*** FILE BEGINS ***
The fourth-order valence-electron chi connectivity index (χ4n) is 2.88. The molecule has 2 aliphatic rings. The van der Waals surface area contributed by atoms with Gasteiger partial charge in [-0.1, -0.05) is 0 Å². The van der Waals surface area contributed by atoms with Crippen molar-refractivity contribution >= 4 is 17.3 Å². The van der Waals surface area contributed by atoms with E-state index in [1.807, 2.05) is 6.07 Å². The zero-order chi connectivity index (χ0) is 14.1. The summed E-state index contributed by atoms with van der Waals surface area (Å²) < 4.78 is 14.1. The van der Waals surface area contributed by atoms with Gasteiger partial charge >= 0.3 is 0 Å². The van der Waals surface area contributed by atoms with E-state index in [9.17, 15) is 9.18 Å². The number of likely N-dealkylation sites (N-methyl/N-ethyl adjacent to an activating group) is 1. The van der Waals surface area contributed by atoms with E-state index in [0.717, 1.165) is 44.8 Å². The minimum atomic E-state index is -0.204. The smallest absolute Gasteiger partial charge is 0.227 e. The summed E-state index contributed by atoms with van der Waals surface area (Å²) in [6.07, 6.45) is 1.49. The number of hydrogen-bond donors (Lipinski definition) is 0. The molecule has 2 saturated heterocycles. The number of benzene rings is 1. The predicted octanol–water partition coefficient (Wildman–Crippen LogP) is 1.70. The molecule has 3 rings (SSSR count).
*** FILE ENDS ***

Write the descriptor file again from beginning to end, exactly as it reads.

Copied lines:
The fourth-order valence-electron chi connectivity index (χ4n) is 2.88. The molecule has 2 aliphatic rings. The van der Waals surface area contributed by atoms with Gasteiger partial charge in [-0.1, -0.05) is 0 Å². The van der Waals surface area contributed by atoms with Crippen molar-refractivity contribution >= 4 is 17.3 Å². The van der Waals surface area contributed by atoms with E-state index in [1.807, 2.05) is 6.07 Å². The zero-order chi connectivity index (χ0) is 14.1. The summed E-state index contributed by atoms with van der Waals surface area (Å²) < 4.78 is 14.1. The van der Waals surface area contributed by atoms with Gasteiger partial charge >= 0.3 is 0 Å². The van der Waals surface area contributed by atoms with E-state index in [9.17, 15) is 9.18 Å². The number of likely N-dealkylation sites (N-methyl/N-ethyl adjacent to an activating group) is 1. The van der Waals surface area contributed by atoms with E-state index in [0.717, 1.165) is 44.8 Å². The minimum atomic E-state index is -0.204. The smallest absolute Gasteiger partial charge is 0.227 e. The summed E-state index contributed by atoms with van der Waals surface area (Å²) in [6.07, 6.45) is 1.49. The number of hydrogen-bond donors (Lipinski definition) is 0. The molecule has 2 saturated heterocycles. The number of benzene rings is 1. The predicted octanol–water partition coefficient (Wildman–Crippen LogP) is 1.70. The molecule has 3 rings (SSSR count).